The Birth of Joy from the Spirit of Dance

GermanyGermany Rameau, Saint-Saëns, Mussorgsky/Ravel: Lise de la Salle (piano), NDR Sinfonieorchester, Thomas Hengelbrock (conductor), Laeiszhalle, Hamburg, 22.3.2012 (TKT)

Rameau: Suite from the lyric tragedy Dardanus, compiled by Thomas Hengelbrock
Saint-Saëns: Piano concerto no. 2 in G minor, op. 22
Mussorgsky/Ravel: Pictures at an Exhibition


Thomas Hengelbrock is the latest recipient of the Praetorius Music Award of the State of Lower Saxony, among other reasons for his “unconventional programming.” The theme he chose for this evening was “French music reinvents itself” – certainly an unconventional choice when considering the German Classical-Romantic tradition of the NDR Symphony Orchestra. Indeed, prior to the concert Hengelbrock described the introductory Rameau suite as “perhaps the greatest challenge so far” for the orchestra since he took over some six months ago.

Rameau not only marks the beginning of our “orchestra culture,” he was also one of the key figures in the search for a French national music as a counterforce to German “Wagnerism” after the turn of the 19th century by composers like Debussy and Ravel. French music evolved out of courtly dance. Rameau included ballet divertissements in every act of his operas, so it was in his spirit that Hengelbrock put together a suite from Dardanus, Rameau’s opera about the progenitor of the Trojan rulers. The orchestra captured the spirit of Rameau so convincingly that they put us straight in a French court, from the very first bar of the first movement. The music was clear, elegant – and surprisingly modern: sometimes there were such dark moods and dissonant chords that the composer’s own contemporaries found the opera disconcerting. Yet the lack of German strictness was exhilarating – that French principle of inégalité gave the music such a charge, you wanted to dance along. Small wonder that English borrowed the term joie de vivre from the French (and, for that matter, that it was a Frenchman who showed us that Bach swings with Play Bach).

Saint-Saëns was an avowed Ramist. His predilection for mixing old and new styles is obvious in his second piano concerto, which he composed in just 17 days in 1868. After an introduction that sounds like romantic Bach, the first movement becomes a lyrical and effusive improvisation, with the orchestra as partner rather than antagonist. Next is an elegant and charming, Gigue-like second movement, and the work concludes with a dramatic Tarantella full of drive. Liszt (who attended the premiere, with the composer at the piano and Anton Rubinstein conducting) wrote with customary grace: “The form is new and very happy; the interest of the three movements increases continually, and you take an exact account of the piano effects, without sacrificing the ideas of the composer – an essential rule in works of this character.” Lise de la Salle gave a wonderful performance of this rousing work. She was forceful without ever being brutal and managed the feat of using the pedal without ever losing clarity. But she is not only a virtuoso, she also brought out all the lyrical, playful, mischievous and quicksilver elements of this unabashedly romantic work. His friend Berlioz once described Saint-Saëns as “an absolutely shattering master pianist.” So is de la Salle. The 23-year-old had no reason whatsoever to be so shy in accepting the thundering applause.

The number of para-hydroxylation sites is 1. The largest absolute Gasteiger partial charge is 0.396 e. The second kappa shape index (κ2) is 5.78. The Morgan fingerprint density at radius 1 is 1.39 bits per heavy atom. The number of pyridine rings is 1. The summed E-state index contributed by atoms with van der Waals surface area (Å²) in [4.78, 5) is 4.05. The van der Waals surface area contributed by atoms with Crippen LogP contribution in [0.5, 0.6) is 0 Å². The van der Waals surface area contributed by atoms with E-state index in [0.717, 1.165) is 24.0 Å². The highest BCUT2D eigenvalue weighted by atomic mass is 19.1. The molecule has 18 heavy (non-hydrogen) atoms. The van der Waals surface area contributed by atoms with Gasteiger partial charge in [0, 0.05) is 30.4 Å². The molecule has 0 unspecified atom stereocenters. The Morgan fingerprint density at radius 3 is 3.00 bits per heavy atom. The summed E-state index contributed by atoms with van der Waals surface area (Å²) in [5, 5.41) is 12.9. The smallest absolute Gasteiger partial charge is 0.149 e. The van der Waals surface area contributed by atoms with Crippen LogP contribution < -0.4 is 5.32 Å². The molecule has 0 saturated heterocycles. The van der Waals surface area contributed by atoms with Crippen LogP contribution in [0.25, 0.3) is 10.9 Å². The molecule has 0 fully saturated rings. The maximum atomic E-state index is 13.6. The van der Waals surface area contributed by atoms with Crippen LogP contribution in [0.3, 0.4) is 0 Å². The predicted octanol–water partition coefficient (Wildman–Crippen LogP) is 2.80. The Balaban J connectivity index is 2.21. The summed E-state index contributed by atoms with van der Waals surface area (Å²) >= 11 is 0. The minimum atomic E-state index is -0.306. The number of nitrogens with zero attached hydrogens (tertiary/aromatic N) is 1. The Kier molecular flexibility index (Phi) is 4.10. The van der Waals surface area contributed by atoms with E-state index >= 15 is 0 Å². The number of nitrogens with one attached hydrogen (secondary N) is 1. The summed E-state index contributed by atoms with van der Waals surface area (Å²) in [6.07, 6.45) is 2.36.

The concerto directly influenced Ravel, whose orchestra version of Mussorgsky’s Pictures at an Exhibition concluded the program. Sviatoslav Richter once said that despite his passion for Ravel, he considered this transcription “a disgrace, a horrible trivialization of the most profound masterwork of Russian piano literature into something merely decorative . . . an assassination.” As we know, the world disagrees – it was Ravel’s version that made this brilliant composition truly popular. To be sure, I also vastly prefer the original, but in the context of this program, the French orchestra version was a fitting conclusion, pointing to the reciprocal influence of Russian and French music. Hengelbrock’s interpretation was more one of Dramas at an Exhibition, letting the music sweep the audience off their feet. Oh, right: encore is also a French word.

Thomas K Thornton